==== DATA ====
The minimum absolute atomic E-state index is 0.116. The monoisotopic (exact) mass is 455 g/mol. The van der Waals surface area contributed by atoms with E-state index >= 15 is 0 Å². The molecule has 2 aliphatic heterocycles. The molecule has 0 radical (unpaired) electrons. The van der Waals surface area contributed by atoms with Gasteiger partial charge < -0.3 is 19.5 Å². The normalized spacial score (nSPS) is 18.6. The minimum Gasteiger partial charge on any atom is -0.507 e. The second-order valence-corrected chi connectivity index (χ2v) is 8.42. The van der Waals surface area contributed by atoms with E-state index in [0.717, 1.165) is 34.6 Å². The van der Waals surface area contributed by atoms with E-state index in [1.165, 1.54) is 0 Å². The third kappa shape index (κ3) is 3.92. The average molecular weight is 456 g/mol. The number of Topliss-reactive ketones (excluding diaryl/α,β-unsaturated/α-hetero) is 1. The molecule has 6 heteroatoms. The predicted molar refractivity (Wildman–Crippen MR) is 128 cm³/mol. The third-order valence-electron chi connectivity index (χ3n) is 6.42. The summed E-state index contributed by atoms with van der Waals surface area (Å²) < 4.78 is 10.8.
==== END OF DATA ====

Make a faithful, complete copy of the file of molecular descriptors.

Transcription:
The minimum absolute atomic E-state index is 0.116. The monoisotopic (exact) mass is 455 g/mol. The van der Waals surface area contributed by atoms with E-state index >= 15 is 0 Å². The molecule has 2 aliphatic heterocycles. The molecule has 0 radical (unpaired) electrons. The van der Waals surface area contributed by atoms with Gasteiger partial charge < -0.3 is 19.5 Å². The normalized spacial score (nSPS) is 18.6. The minimum Gasteiger partial charge on any atom is -0.507 e. The second-order valence-corrected chi connectivity index (χ2v) is 8.42. The van der Waals surface area contributed by atoms with E-state index in [0.717, 1.165) is 34.6 Å². The van der Waals surface area contributed by atoms with E-state index in [1.165, 1.54) is 0 Å². The third kappa shape index (κ3) is 3.92. The average molecular weight is 456 g/mol. The number of Topliss-reactive ketones (excluding diaryl/α,β-unsaturated/α-hetero) is 1. The molecule has 6 heteroatoms. The predicted molar refractivity (Wildman–Crippen MR) is 128 cm³/mol. The third-order valence-electron chi connectivity index (χ3n) is 6.42. The summed E-state index contributed by atoms with van der Waals surface area (Å²) < 4.78 is 10.8.